Johann Wolfgang von Goethe

(28 August 1749 – 22 March 1832 / Frankfurt am Main)

The Page And The Miller's Daughter - Poem by Johann Wolfgang von Goethe


WHERE goest thou? Where?
Miller's daughter so fair!

Thy name, pray?--


'Tis Lizzy.

Where goest thou? Where?
With the rake in thy hand?

Father's meadows and land

To visit, I'm busy.

Dost go there alone?

By this rake, sir, 'tis shown

That we're making the hay;
And the pears ripen fast
In the garden at last,

So I'll pick them to-day.

Is't a silent thicket I yonder view?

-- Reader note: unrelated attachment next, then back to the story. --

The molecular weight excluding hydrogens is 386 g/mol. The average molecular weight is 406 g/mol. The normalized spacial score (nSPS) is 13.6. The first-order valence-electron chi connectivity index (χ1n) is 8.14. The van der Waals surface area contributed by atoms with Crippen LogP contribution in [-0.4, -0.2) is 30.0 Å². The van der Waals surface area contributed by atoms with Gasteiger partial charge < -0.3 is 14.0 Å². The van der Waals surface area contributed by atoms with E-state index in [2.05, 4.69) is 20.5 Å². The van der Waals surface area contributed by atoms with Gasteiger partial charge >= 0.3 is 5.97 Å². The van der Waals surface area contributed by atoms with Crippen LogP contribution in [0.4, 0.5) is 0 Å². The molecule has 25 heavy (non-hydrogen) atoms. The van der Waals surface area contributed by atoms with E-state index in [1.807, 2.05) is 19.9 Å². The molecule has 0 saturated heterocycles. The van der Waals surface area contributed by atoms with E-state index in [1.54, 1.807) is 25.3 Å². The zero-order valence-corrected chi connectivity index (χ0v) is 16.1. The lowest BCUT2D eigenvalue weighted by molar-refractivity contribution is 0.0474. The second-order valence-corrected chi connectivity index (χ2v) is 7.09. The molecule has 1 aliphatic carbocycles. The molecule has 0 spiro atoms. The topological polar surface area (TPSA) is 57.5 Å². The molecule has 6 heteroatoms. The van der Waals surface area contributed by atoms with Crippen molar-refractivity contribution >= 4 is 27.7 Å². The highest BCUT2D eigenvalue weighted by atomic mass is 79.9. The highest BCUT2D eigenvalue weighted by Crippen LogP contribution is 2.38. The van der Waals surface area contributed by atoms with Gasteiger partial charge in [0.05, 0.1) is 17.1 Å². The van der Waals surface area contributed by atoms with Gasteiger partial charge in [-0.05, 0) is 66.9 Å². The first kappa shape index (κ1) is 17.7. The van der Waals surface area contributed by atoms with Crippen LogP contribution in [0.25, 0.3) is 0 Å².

Oh, yes! there are two;
There's one on each side.

I'll follow thee soon;
When the sun burns at noon
We'll go there, o'urselves from his rays to hide,
And then in some glade all-verdant and deep--

Why, people would say--

Within mine arms thou gently wilt sleep.


Your pardon, I pray!
Whoever is kiss'd by the miller-maid,
Upon the spot must needs be betray'd.

'Twould give me distress

To cover with white
Your pretty dark dress.
Equal with equal! then all is right!
That's the motto in which I delight.
I am in love with the miller-boy;
He wears nothing that I could destroy.

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Read poems about / on: daughter, kiss, father, sleep, people, alone, dark, sun

Poem Submitted: Thursday, January 1, 2004

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